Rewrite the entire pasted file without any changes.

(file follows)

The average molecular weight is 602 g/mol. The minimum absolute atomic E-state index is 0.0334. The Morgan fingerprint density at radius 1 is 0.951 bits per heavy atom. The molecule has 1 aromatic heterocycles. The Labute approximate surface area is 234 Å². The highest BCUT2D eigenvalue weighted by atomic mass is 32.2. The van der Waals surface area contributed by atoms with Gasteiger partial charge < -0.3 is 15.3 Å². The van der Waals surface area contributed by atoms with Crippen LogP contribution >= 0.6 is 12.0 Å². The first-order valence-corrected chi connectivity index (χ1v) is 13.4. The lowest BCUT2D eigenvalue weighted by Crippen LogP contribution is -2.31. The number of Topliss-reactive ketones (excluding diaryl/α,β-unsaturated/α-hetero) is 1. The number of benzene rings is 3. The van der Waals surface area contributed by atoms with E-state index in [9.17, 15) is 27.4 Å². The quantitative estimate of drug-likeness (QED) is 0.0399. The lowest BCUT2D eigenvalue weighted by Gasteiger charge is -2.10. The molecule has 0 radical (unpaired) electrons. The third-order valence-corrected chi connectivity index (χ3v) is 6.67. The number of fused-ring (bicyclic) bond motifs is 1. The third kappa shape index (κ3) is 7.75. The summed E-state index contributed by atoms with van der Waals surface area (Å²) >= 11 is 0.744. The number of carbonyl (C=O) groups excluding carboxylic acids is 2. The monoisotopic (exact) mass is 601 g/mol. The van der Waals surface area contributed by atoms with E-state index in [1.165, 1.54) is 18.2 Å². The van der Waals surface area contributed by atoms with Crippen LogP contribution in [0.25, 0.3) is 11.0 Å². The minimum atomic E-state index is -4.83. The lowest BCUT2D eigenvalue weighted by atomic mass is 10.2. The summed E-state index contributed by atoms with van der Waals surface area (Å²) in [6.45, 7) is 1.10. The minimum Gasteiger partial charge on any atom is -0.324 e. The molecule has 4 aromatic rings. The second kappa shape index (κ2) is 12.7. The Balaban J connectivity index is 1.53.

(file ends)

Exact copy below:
The average molecular weight is 602 g/mol. The minimum absolute atomic E-state index is 0.0334. The Morgan fingerprint density at radius 1 is 0.951 bits per heavy atom. The molecule has 1 aromatic heterocycles. The Labute approximate surface area is 234 Å². The highest BCUT2D eigenvalue weighted by atomic mass is 32.2. The van der Waals surface area contributed by atoms with Gasteiger partial charge < -0.3 is 15.3 Å². The van der Waals surface area contributed by atoms with Crippen LogP contribution >= 0.6 is 12.0 Å². The first-order valence-corrected chi connectivity index (χ1v) is 13.4. The lowest BCUT2D eigenvalue weighted by Crippen LogP contribution is -2.31. The number of Topliss-reactive ketones (excluding diaryl/α,β-unsaturated/α-hetero) is 1. The number of benzene rings is 3. The van der Waals surface area contributed by atoms with E-state index in [9.17, 15) is 27.4 Å². The quantitative estimate of drug-likeness (QED) is 0.0399. The lowest BCUT2D eigenvalue weighted by Gasteiger charge is -2.10. The molecule has 0 radical (unpaired) electrons. The third-order valence-corrected chi connectivity index (χ3v) is 6.67. The number of fused-ring (bicyclic) bond motifs is 1. The third kappa shape index (κ3) is 7.75. The summed E-state index contributed by atoms with van der Waals surface area (Å²) >= 11 is 0.744. The number of carbonyl (C=O) groups excluding carboxylic acids is 2. The monoisotopic (exact) mass is 601 g/mol. The van der Waals surface area contributed by atoms with E-state index in [1.165, 1.54) is 18.2 Å². The van der Waals surface area contributed by atoms with Crippen LogP contribution in [0.25, 0.3) is 11.0 Å². The minimum atomic E-state index is -4.83. The lowest BCUT2D eigenvalue weighted by atomic mass is 10.2. The summed E-state index contributed by atoms with van der Waals surface area (Å²) in [6.45, 7) is 1.10. The minimum Gasteiger partial charge on any atom is -0.324 e. The molecule has 4 aromatic rings. The second kappa shape index (κ2) is 12.7. The Balaban J connectivity index is 1.53.